In the last few days, I have had a number of good friends experience the death of a much-loved pet. Their stories brought to mind an article I wrote several years ago right after we had done the same. For these friends, and any anyone else fortunate enough to know this kind of love, I thought I would share it here today.
In my favorite article by the great Southern humorist Lewis Grizzard, he wrote about the passing of his beloved black lab, Catfish. Just days before his own death, Lewis closed the piece with these touching words; “My heart, or what’s left of it, is breaking.” Today, I think I know how just how he felt.
Six years ago we impulsively accepted the offer of an abandoned, mostly golden retriever puppy. After some thought, we named the little fella Obie. It was a three-fold namesake after the Old Testament prophet Obadiah and Obi-Won Kenobi from Star Wars. And for you children of the 70s, throw in the arresting Officer Obie from Arlo Guthrie’s Alice’s Restaurant. We brought him home to share a backyard with his new dog brother Boudreaux. But it didn’t take long before this glorious dog had taken his primary residence in my heart.
Of all the gifts Obie gave to me, the greatest was enormous, unbridled joy. Long before Rick Warren made the phrase famous, he exemplified the purpose-driven life. It was a sight to watch him in all his glory, doing the things he was uniquely created to do. He ran forever through fields, chasing deer and other such critters. He swam endlessly across lakes and would retrieve anything you could throw for as long as you cared to throw it. He even pulled me along on several local 5K races. Obie loved our boys. He loved me too, and let me love him. It was a trade that I know I got the best of.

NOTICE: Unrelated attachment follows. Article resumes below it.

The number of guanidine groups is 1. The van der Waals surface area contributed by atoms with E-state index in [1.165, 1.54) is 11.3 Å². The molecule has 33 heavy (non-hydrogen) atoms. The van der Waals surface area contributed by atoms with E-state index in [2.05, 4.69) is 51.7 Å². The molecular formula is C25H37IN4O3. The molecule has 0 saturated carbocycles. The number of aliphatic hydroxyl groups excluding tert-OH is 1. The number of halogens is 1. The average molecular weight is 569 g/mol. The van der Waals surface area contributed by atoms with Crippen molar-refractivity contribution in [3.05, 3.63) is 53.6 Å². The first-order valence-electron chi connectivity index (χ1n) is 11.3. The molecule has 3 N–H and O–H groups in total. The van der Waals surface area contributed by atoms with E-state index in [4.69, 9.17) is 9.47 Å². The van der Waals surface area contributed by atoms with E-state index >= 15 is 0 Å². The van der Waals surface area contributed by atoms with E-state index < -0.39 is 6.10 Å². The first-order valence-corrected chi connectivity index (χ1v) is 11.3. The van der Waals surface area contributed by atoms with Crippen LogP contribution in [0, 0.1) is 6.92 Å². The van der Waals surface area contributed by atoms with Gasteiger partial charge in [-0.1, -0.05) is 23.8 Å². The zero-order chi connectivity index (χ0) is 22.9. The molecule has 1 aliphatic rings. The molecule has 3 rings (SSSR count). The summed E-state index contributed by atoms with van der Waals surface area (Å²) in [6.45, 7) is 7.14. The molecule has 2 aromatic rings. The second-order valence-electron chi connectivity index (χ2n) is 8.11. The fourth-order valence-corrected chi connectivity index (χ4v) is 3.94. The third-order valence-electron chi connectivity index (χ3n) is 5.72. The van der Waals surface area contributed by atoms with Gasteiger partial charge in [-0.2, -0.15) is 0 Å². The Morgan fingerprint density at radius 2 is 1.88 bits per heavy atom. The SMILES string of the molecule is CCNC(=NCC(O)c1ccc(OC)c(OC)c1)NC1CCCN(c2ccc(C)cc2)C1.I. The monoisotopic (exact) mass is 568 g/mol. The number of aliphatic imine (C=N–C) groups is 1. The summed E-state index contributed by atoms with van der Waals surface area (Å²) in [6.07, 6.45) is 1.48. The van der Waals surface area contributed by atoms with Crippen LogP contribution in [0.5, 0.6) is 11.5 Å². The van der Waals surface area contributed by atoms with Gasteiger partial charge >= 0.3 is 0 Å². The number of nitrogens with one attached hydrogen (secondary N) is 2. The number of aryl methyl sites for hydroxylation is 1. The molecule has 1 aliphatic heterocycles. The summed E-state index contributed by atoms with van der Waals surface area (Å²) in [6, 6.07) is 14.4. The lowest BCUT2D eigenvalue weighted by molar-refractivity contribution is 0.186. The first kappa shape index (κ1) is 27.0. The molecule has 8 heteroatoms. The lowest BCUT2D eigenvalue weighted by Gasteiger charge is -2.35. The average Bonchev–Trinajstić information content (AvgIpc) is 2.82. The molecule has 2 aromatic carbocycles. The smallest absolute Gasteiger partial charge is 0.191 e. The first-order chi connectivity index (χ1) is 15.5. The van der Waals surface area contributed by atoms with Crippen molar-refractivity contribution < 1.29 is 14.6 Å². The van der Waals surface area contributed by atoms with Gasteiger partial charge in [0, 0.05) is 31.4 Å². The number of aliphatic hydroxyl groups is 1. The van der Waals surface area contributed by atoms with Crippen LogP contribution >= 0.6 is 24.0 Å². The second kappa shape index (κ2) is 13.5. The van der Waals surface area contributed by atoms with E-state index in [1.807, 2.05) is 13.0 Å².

Obadiah was the highest form of dog there ever was; a truck dog. He rode majestically in the back of my daddy’s S-10, towering over its cab as I drove him around. He did a happy dance whenever I walked toward that truck and took personal offense if I used it for any purpose that did not involve him. Folks would wave and smile as we rode through town together. I could park downtown, leave Obie in the bed of that old Chevy and wander into Buckle’s Hardware for some tool and one of Miss Betty’s hugs. And he would be right there when I returned, usually with a new friend who had stopped to give him a little love. He made everybody smile, which made me smile all the more.
We lost Obie last Saturday. Cancer got him, just as it did his predecessor, Casey. A few hours before the Bulldogs took the field in Jacksonville, we laid him in a field in Monroe. I want to thank my friend who helped me dig a big grave the day before, and let me bury him in the place he loved the most. And I appreciate how our friend and vet kindly put Obie down on the tailgate of our truck, and then stood quietly as his friend cried harder and longer than I care to admit. When I think of all the sacred steps in life that you invite this pastor to take with you, it seems selfishly silly to go on about the death of a dog. Such things should not so shake a grounded soul. But it has. And as one who gathers much meaning from the life we willingly share, I just felt you ought to know.